Do today’s music lovers and discophiles feel embarrassed when they listen to recordings of the great performers who played, between 1933 and 1945, without any qualms, for the Nazi leaders? This is the case of Philippe Olivier, a music historian and opera specialist – particularly Wagner – for whom this question is not insignificant and who wonders about his own relationship with this musical heritage.
The history of relations between Jews and Ukrainians came back with insistence from the beginning of the war initiated by Putin. It is an essentially tragic history, which Boris Czerny revisits, but reminding us that it is not limited to acts of violence. Through the evocation of Dovbush, a popular hero of the Carpathians, and of Rabbi Israel Ben Eliezer, known as the “Baal Shem Tov”, he focuses on the web of linguistic and cultural exchanges that demonstrate the richness of the links between Ukrainians and Jews and that constitute the complex material of a common past.
The story is well known: Kafka asked his friend Max Brod to destroy his manuscripts. Not only did Max Brod not do so, but he became the guardian of the writer’s memory, his biographer and publisher, the owner of most of his manuscripts – which he took to Israel. Who owns all these archives today? In his book-investigation, Benjamin Balint followed the events surrounding Kafka’s manuscripts, from the political and literary quarrels to the judicial outcome. Philippe Zard returns for K. to the story of a misheritage.
The impromptu arrival of the Netanyahu family one day in the winter of 1959 under the roof of Ruben Blum’s family causes the life of the young history professor at a provincial university in New York State to falter. But how can we understand this explosive event that American novelist Joshua Cohen stages without giving us the key?
In 1926, Samuel Schwarzbard assassinated Symon Petloura, the general-in-chief of the Ukrainian nationalist revolution, whose men were responsible for about 40% of the exactions committed during the pogroms that struck the Ukraine during the civil war (1918-1926). Paul Celan was born in Czernowitz, where Schwarzbard lived for a time and is now in Ukraine. Part of his poetry evokes “the widest of rivers”, the long history of anti-Semitic crime that links the history of pogroms to that of the Shoah. Yvan Segré dives into Celan’s poetry and questions, from it, a memory of the Ukraine like the gesture of Samuel Schwarzbard.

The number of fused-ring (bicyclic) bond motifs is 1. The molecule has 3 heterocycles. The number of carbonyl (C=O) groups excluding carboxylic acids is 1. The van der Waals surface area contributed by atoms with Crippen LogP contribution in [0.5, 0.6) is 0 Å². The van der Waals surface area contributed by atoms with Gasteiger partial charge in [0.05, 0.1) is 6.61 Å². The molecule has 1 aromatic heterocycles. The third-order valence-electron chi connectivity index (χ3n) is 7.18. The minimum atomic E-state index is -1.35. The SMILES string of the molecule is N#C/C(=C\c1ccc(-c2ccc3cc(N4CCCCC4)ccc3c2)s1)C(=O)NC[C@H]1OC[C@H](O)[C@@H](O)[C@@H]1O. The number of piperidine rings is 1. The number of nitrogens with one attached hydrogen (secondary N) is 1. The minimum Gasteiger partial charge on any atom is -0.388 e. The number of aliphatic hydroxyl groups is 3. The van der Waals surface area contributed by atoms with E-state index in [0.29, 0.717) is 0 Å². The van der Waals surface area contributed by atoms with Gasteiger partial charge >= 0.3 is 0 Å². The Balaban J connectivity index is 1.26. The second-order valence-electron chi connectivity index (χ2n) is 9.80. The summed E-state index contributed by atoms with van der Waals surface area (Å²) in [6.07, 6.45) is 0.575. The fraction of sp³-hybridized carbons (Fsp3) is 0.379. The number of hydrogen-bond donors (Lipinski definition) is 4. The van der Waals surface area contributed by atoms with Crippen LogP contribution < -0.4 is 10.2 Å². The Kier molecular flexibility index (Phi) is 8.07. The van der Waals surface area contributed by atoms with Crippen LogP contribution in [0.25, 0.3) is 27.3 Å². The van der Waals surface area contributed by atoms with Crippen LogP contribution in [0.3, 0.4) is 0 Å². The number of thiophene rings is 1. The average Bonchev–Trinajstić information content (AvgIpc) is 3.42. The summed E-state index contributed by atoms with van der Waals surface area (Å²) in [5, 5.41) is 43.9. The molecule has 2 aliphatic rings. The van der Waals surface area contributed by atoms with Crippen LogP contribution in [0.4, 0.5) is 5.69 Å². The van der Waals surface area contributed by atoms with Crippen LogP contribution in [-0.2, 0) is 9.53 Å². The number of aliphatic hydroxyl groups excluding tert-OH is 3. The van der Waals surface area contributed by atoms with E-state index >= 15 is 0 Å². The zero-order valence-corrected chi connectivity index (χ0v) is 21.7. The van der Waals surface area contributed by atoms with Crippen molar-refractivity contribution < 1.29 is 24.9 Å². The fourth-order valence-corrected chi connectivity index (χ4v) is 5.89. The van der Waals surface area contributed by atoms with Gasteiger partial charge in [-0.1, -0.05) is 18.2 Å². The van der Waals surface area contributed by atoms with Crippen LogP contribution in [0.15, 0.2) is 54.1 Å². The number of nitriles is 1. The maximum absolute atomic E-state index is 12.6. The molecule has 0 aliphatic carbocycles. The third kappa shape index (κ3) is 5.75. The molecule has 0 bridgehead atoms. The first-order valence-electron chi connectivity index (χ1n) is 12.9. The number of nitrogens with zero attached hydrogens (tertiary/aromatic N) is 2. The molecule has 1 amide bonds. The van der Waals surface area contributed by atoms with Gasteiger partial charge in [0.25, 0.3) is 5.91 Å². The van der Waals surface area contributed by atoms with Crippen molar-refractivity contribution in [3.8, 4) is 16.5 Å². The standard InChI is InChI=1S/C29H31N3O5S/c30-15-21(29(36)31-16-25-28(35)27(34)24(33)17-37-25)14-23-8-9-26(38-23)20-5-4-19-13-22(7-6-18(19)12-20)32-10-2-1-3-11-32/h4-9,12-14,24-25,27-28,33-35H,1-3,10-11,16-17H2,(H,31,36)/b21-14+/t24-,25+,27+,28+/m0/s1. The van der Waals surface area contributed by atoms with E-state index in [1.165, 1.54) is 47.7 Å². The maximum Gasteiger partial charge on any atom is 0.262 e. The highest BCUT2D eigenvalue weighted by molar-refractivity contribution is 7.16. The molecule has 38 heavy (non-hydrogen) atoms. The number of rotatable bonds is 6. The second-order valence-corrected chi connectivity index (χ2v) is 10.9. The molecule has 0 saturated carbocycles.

What is a Jewish writer? And how does one distinguish oneself as such? These are the questions that Henri Raczymow attempts to answer for himself: he returns to both his essential readings and to some of his books, to explain how – after the Shoah and, as he writes, having “lost his sources” – he has returned to his own Jewish history.
World famous since its adaptation by Walt Disney, Bambi, A life in the woods, was first a children’s story imagined, a century ago, by the Viennese Jewish writer of Hungarian origin, Felix Salten. A writer who was also a convinced Zionist and a militant anti-assimilationist. Starting from the author’s biography, Mitchell Abidor offers us another reading of Bambi as a metaphor for the life of the Jews in Eastern Europe, torn between the mass murders of the pogroms and the suicide of assimilation; far from a children’s tale.
“I like Sukkot. For a week, Jews are required to eat their meals in an ephemeral dwelling, in Hebrew a sukkah, which is translated, for want of a better word, as “booth.” This draws the curiosity of children and perhaps softens the hearts of antisemites. (…) A clever solid-fragile construction to which one repairs three times a day to eat, dining cart in tow. By temporarily settling outside while keeping one foot at home, inside and outside merge, primary and secondary residence are reversed. In short, you stage your own exile. And as I never manage to feel totally at ease where I am, hoping at each station that the next one will be the right one, this festival of fidgeting suits me perfectly.”
Tal Hever-Chybowski is the director of the Paris Yiddish Center – Medem Library, the largest center for Yiddish language and literature in Europe. His native language, however, is Hebrew, which is the focus of journal he has founded, Mikan Ve’eylakh (“From Now On/From Here On”). The journal’s novelty rests in its treatment of Hebrew not as the exclusive property of the State of Israel, but as a Diasporic language in its own right. Mikan Ve’eylakh’s two issues feature articles, short stories and poems by Hebrew writers living in the Diaspora. Macha Fogel, K.’s Yiddishland correspondent, recently met up with Hever-Chybowski to discuss his project.
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